Connecticut, New Jersey Settle Clean Air Lawsuit
With Owners of Coal-Burning Generating Plant
The owners of a Pennsylvania power plant have agreed to stop burning coal in two generating units and to provide $1 million towards environmental mitigation in Connecticut and New Jersey as part of a clean air settlement announced today by Attorney General George Jepsen and Energy and Environmental Protection Commissioner Daniel C. Esty.
The terms were outlined in a consent decree filed today in U.S. District Court in Philadelphia. It resolves a lawsuit filed by New Jersey and Connecticut seeking to enforce the federal Clean Air Act and reduce air pollution emissions by two coal-fired generating units at the Portland Generating Station in eastern Pennsylvania.
“Geography makes Connecticut and other northeastern states vulnerable to air pollution blown in from other regions,” said Attorney General Jepsen. “We will continue to challenge emissions from pollution sources in other states, to help meet the air quality standards necessary for the health and safety of Connecticut residents.”
Commissioner Esty said, “This is another successful action to prevent other states from benefitting at our expense. For too long, too many states have allowed dirty coal to be burned to produce electricity – giving them lower cost power to benefit their economies while pushing significant air pollution our way. With the Attorney General, we are – case by case – addressing this issue to level the economic playing field and protect the health of our residents.”
Among other terms, the settlement requires the plant owners to:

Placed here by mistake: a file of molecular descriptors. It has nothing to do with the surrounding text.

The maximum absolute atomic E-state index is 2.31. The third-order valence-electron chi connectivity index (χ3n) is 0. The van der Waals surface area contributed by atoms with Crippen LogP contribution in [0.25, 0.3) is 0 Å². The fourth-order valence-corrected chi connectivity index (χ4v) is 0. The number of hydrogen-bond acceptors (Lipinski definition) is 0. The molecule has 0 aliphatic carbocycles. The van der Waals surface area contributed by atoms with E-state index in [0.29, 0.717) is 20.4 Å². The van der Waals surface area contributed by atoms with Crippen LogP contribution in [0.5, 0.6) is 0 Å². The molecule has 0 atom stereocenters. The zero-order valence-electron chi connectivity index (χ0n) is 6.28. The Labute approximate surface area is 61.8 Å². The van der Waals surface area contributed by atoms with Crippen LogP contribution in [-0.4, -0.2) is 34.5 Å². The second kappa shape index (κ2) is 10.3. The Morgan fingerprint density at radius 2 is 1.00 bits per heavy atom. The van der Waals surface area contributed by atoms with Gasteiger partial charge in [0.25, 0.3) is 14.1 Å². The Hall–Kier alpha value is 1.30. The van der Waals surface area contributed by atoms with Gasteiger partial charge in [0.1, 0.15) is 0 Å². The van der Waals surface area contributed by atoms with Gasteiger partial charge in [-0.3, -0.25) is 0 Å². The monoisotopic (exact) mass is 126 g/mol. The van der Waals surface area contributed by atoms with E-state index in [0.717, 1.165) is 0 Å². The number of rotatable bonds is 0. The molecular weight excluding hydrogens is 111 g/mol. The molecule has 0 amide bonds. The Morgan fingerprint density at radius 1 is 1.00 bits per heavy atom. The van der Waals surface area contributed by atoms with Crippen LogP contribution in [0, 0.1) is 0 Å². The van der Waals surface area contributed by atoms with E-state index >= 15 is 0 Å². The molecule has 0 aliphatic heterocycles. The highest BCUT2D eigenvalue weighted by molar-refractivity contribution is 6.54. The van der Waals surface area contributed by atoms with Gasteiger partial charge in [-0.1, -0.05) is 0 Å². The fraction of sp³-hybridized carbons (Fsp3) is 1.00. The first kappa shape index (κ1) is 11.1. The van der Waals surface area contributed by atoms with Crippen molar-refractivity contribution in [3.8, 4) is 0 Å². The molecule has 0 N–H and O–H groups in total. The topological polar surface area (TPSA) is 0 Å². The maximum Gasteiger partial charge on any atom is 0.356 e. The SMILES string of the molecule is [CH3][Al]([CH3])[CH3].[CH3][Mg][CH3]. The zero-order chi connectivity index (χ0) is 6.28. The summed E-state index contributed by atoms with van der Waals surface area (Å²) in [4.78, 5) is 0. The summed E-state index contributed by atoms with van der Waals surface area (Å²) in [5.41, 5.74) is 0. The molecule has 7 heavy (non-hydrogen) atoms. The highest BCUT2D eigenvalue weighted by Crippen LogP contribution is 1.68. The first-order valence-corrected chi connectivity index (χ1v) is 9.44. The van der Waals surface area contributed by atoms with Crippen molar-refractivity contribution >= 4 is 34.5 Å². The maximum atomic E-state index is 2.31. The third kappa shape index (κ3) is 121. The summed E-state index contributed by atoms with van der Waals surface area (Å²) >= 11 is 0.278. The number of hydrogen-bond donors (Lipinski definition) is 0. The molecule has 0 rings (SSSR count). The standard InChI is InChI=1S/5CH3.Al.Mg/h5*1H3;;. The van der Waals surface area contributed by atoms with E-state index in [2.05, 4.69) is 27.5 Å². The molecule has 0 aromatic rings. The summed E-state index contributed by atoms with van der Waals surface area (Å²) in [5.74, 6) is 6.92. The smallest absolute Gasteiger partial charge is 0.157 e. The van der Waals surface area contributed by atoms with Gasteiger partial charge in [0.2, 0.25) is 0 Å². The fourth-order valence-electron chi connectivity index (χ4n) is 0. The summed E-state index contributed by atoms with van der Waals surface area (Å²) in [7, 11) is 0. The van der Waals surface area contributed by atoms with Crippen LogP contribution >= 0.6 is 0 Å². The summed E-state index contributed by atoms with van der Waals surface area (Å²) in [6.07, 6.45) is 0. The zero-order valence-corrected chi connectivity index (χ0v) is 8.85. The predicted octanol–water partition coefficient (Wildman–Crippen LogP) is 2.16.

• Except as essential to maintain reliability of the electric grid, stop burning coal in Units 1 and 2, which have a combined generating capacity of 401 megawatts, by June 1, 2014. Coal burning produces emissions of air pollutants sulfur dioxide, nitrogen oxide and particulate matter.
• Comply with a final Environmental Protection Agency rule requiring significant reductions in sulfur dioxide emissions from the units to help meet national ambient air quality standards for sulfur dioxide in New Jersey. Meeting those reductions will require the units to install major new pollution controls, switch to natural gas as a fuel or cease operation in January 2015.
• Pay $1 million into an environmental mitigation fund to be shared by New Jersey and Connecticut.
New Jersey filed the lawsuit in 2007 and Connecticut intervened in 2008. The generating station is owned by GenOn Power Generation, LLC (formed by merger with RRI Energy Power Generation, Inc., which was formerly known as Reliant Energy Power Generation, Inc.), GenOn REMA, LLC (formerly known as RRI Energy Mid-Atlantic Holdings, LLC, and Reliant Energy Mid-Atlantic Holdings, LLC), and Sithe Energies, Inc., now known as Dynegy, Inc.
Assistant Attorneys General Scott Koschwitz and Kimberly Massicotte, Environment department head, handled this matter for the Attorney General with Associate Attorney General Joseph Rubin.